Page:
The Wesley Clark campaign feels the capture of Saddam gave the former general a big boost. Clark aide Chris Lehane told me, "It highlights and magnifies the fact that in the general election the question will not be whether are better off today than four years ago, but who will make us more secure four years from today. We are going to need a candidate with the military background, the national security experience and international stature to go toe to toe with George Bush. Only one person fits that profile: Wes Clark, four star general, former supreme allied commander, wounded and decorated Vietnam Vet."

But while Dean's opponents stress electability, Dean supporters stress inevitability, his inevitability as the Democratic nominee.

"We have heard all these attacks before," Trippi said. "People said Dean opposed the war at the wrong time, that he couldn't be a strong candidate, that he couldn't raise money. When Bush stood in front of that banner that said 'Mission Accomplished' people asked us if our campaign had stalled. But we kept standing our ground and we will continue to stand our ground."

"Let me be clear," Dean said after Saddam's capture. "My position on the war has not changed. The difficulties and tragedies we have faced in Iraq show that the administration launched the war in the wrong way, at the wrong time, with inadequate planning, insufficient help, and at unbelievable cost."

And Democratic strategist Jenny Backus said, "I think in the long run the capture of Saddam could be bad for Bush. Now, he doesn't have any reason to stay in Iraq unless he finds the weapons of mass destruction. It was easy to sell a narrative that we were there to find the bad guys. Well, we found the bad guys, so why are we still there? To stabilize the Mideast? That is a harder argument to make."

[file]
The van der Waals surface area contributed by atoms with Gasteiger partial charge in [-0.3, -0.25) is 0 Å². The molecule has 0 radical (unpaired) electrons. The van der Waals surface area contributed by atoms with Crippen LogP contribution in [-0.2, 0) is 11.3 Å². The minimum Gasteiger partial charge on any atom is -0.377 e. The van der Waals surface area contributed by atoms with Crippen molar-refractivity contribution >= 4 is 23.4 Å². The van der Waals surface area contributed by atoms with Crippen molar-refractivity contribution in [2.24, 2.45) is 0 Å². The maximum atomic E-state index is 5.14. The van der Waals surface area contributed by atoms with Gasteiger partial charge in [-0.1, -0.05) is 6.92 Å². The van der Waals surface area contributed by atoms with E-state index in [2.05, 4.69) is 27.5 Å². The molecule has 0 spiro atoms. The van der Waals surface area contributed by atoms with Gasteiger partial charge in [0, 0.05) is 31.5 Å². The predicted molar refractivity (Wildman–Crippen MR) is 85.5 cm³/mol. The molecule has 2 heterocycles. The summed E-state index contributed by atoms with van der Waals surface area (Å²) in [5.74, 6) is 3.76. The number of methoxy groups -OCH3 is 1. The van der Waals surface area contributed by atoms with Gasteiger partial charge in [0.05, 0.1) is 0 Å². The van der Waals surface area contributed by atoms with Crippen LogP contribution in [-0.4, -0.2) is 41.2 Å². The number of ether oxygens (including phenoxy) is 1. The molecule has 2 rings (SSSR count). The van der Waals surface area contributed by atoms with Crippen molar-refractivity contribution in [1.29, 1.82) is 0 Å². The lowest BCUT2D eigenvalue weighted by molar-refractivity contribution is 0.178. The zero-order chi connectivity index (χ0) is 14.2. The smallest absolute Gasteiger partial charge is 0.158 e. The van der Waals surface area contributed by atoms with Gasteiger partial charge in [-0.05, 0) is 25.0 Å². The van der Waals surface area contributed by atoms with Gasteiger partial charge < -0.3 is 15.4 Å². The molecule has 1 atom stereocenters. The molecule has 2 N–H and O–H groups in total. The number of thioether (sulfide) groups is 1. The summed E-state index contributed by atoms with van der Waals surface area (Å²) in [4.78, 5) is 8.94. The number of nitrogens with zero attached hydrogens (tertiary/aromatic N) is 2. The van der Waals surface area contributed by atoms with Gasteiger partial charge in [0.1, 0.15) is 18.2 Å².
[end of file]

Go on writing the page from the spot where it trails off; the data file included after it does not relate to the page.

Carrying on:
But Stuart Rothenberg, independent analyst and editor of the Rothenberg Political Report, said, "Howard Dean benefits when the war is going badly, there are casualties, and there is the sense that George Bush messed up. The worse the war, the better Dean's message about the war. So any positive news out of Iraq undercuts and devalues somewhat Dean's message."

This may not matter much to Democrats, however, Rothenberg added. "I think Democrats are still angry enough overall at Bush — the war is only part of it — that Dean is not hurt seriously by the capture of Saddam," he said. "Dean's nomination is almost a sure thing. I don't see how Dean is stopped. He has put his foot in his mouth once or twice and he has survived. He has money, message, enthusiasm and energy. He looks like the nominee."